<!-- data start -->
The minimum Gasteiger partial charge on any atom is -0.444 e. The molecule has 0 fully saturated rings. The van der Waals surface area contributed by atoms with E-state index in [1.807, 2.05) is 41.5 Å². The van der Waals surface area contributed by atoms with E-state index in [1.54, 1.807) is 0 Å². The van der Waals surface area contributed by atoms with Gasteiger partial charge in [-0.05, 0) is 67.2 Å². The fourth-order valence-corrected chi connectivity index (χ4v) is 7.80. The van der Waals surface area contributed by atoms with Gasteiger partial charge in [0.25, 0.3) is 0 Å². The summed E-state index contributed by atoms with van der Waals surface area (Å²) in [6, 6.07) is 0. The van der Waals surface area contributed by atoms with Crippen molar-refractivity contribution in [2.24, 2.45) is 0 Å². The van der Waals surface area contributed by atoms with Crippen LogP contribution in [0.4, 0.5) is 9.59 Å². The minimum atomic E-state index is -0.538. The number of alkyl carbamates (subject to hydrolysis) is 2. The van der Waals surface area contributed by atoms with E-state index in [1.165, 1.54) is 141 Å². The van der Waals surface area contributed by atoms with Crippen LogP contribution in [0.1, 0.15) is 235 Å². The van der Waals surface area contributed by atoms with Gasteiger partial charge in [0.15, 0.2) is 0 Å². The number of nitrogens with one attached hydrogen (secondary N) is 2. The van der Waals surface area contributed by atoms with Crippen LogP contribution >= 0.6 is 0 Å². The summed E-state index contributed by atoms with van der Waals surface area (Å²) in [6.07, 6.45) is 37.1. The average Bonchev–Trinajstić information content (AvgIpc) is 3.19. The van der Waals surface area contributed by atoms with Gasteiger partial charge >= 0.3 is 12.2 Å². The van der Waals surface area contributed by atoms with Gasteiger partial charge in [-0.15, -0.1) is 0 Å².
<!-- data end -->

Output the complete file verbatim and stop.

The minimum Gasteiger partial charge on any atom is -0.444 e. The molecule has 0 fully saturated rings. The van der Waals surface area contributed by atoms with E-state index in [1.807, 2.05) is 41.5 Å². The van der Waals surface area contributed by atoms with E-state index in [1.54, 1.807) is 0 Å². The van der Waals surface area contributed by atoms with Gasteiger partial charge in [-0.05, 0) is 67.2 Å². The fourth-order valence-corrected chi connectivity index (χ4v) is 7.80. The van der Waals surface area contributed by atoms with Gasteiger partial charge in [0.25, 0.3) is 0 Å². The summed E-state index contributed by atoms with van der Waals surface area (Å²) in [6, 6.07) is 0. The van der Waals surface area contributed by atoms with Crippen molar-refractivity contribution in [2.24, 2.45) is 0 Å². The van der Waals surface area contributed by atoms with Crippen LogP contribution in [0.4, 0.5) is 9.59 Å². The minimum atomic E-state index is -0.538. The number of alkyl carbamates (subject to hydrolysis) is 2. The van der Waals surface area contributed by atoms with E-state index in [1.165, 1.54) is 141 Å². The van der Waals surface area contributed by atoms with Crippen LogP contribution in [0.1, 0.15) is 235 Å². The van der Waals surface area contributed by atoms with Gasteiger partial charge in [0.15, 0.2) is 0 Å². The number of nitrogens with one attached hydrogen (secondary N) is 2. The van der Waals surface area contributed by atoms with Crippen LogP contribution >= 0.6 is 0 Å². The summed E-state index contributed by atoms with van der Waals surface area (Å²) in [6.07, 6.45) is 37.1. The average Bonchev–Trinajstić information content (AvgIpc) is 3.19. The van der Waals surface area contributed by atoms with Gasteiger partial charge >= 0.3 is 12.2 Å². The van der Waals surface area contributed by atoms with Gasteiger partial charge in [-0.15, -0.1) is 0 Å².